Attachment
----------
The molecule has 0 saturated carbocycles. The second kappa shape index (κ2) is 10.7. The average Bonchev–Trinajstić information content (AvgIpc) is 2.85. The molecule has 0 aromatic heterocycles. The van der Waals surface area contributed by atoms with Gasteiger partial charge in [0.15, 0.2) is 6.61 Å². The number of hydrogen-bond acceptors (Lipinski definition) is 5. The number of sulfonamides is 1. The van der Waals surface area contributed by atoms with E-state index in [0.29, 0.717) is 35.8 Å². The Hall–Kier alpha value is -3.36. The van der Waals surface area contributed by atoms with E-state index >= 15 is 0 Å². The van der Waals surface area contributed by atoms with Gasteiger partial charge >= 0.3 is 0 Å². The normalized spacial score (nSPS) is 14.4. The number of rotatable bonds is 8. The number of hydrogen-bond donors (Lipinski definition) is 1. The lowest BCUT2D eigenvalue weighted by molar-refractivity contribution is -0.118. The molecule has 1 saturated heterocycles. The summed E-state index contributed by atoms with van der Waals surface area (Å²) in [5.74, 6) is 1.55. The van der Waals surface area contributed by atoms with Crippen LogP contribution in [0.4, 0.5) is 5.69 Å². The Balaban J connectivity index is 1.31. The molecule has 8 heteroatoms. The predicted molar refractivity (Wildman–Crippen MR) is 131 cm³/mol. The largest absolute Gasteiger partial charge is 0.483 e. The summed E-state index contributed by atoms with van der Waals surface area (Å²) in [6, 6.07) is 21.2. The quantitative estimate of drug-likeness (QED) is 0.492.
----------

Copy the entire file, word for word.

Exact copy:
The molecule has 0 saturated carbocycles. The second kappa shape index (κ2) is 10.7. The average Bonchev–Trinajstić information content (AvgIpc) is 2.85. The molecule has 0 aromatic heterocycles. The van der Waals surface area contributed by atoms with Gasteiger partial charge in [0.15, 0.2) is 6.61 Å². The number of hydrogen-bond acceptors (Lipinski definition) is 5. The number of sulfonamides is 1. The van der Waals surface area contributed by atoms with E-state index in [0.29, 0.717) is 35.8 Å². The Hall–Kier alpha value is -3.36. The van der Waals surface area contributed by atoms with E-state index >= 15 is 0 Å². The van der Waals surface area contributed by atoms with Gasteiger partial charge >= 0.3 is 0 Å². The normalized spacial score (nSPS) is 14.4. The number of rotatable bonds is 8. The number of hydrogen-bond donors (Lipinski definition) is 1. The lowest BCUT2D eigenvalue weighted by molar-refractivity contribution is -0.118. The molecule has 1 saturated heterocycles. The summed E-state index contributed by atoms with van der Waals surface area (Å²) in [5.74, 6) is 1.55. The van der Waals surface area contributed by atoms with Crippen LogP contribution in [0.4, 0.5) is 5.69 Å². The Balaban J connectivity index is 1.31. The molecule has 8 heteroatoms. The predicted molar refractivity (Wildman–Crippen MR) is 131 cm³/mol. The largest absolute Gasteiger partial charge is 0.483 e. The summed E-state index contributed by atoms with van der Waals surface area (Å²) in [6, 6.07) is 21.2. The quantitative estimate of drug-likeness (QED) is 0.492.